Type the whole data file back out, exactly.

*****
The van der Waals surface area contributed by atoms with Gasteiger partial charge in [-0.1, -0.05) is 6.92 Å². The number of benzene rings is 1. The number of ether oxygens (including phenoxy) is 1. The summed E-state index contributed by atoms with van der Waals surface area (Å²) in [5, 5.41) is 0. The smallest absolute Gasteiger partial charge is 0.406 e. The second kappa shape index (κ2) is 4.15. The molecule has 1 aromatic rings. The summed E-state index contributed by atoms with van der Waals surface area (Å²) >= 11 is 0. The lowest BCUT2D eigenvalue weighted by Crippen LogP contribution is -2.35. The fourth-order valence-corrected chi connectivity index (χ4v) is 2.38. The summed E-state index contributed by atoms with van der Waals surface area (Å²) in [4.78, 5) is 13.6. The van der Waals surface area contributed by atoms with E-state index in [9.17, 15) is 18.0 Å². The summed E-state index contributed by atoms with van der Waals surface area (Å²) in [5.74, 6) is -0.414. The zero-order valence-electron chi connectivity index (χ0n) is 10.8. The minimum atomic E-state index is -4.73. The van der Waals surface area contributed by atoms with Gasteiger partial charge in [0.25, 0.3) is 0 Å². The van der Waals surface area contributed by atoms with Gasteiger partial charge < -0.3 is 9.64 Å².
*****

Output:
The van der Waals surface area contributed by atoms with Gasteiger partial charge in [-0.1, -0.05) is 6.92 Å². The number of benzene rings is 1. The number of ether oxygens (including phenoxy) is 1. The summed E-state index contributed by atoms with van der Waals surface area (Å²) in [5, 5.41) is 0. The smallest absolute Gasteiger partial charge is 0.406 e. The second kappa shape index (κ2) is 4.15. The molecule has 1 aromatic rings. The summed E-state index contributed by atoms with van der Waals surface area (Å²) >= 11 is 0. The lowest BCUT2D eigenvalue weighted by Crippen LogP contribution is -2.35. The fourth-order valence-corrected chi connectivity index (χ4v) is 2.38. The summed E-state index contributed by atoms with van der Waals surface area (Å²) in [4.78, 5) is 13.6. The van der Waals surface area contributed by atoms with E-state index in [9.17, 15) is 18.0 Å². The summed E-state index contributed by atoms with van der Waals surface area (Å²) in [5.74, 6) is -0.414. The zero-order valence-electron chi connectivity index (χ0n) is 10.8. The minimum atomic E-state index is -4.73. The van der Waals surface area contributed by atoms with Gasteiger partial charge in [0.25, 0.3) is 0 Å². The van der Waals surface area contributed by atoms with Gasteiger partial charge < -0.3 is 9.64 Å².